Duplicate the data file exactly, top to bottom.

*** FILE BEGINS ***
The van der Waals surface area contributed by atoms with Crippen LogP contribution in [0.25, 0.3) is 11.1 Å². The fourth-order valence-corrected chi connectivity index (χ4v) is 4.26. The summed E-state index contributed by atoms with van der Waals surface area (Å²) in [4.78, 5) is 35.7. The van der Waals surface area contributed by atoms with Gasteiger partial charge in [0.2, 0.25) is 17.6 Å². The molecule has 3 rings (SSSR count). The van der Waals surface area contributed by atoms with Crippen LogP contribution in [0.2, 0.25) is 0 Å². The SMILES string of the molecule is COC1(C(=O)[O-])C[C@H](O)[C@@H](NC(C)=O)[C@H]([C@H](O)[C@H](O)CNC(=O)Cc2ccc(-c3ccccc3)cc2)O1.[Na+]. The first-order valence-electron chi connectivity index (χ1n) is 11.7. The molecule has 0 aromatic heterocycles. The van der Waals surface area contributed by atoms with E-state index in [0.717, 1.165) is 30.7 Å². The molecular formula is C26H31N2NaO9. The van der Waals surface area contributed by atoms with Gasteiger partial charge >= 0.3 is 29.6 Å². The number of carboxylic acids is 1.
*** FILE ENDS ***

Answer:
The van der Waals surface area contributed by atoms with Crippen LogP contribution in [0.25, 0.3) is 11.1 Å². The fourth-order valence-corrected chi connectivity index (χ4v) is 4.26. The summed E-state index contributed by atoms with van der Waals surface area (Å²) in [4.78, 5) is 35.7. The van der Waals surface area contributed by atoms with Gasteiger partial charge in [0.2, 0.25) is 17.6 Å². The molecule has 3 rings (SSSR count). The van der Waals surface area contributed by atoms with Crippen LogP contribution in [0.2, 0.25) is 0 Å². The SMILES string of the molecule is COC1(C(=O)[O-])C[C@H](O)[C@@H](NC(C)=O)[C@H]([C@H](O)[C@H](O)CNC(=O)Cc2ccc(-c3ccccc3)cc2)O1.[Na+]. The first-order valence-electron chi connectivity index (χ1n) is 11.7. The molecule has 0 aromatic heterocycles. The van der Waals surface area contributed by atoms with E-state index in [0.717, 1.165) is 30.7 Å². The molecular formula is C26H31N2NaO9. The van der Waals surface area contributed by atoms with Gasteiger partial charge >= 0.3 is 29.6 Å². The number of carboxylic acids is 1.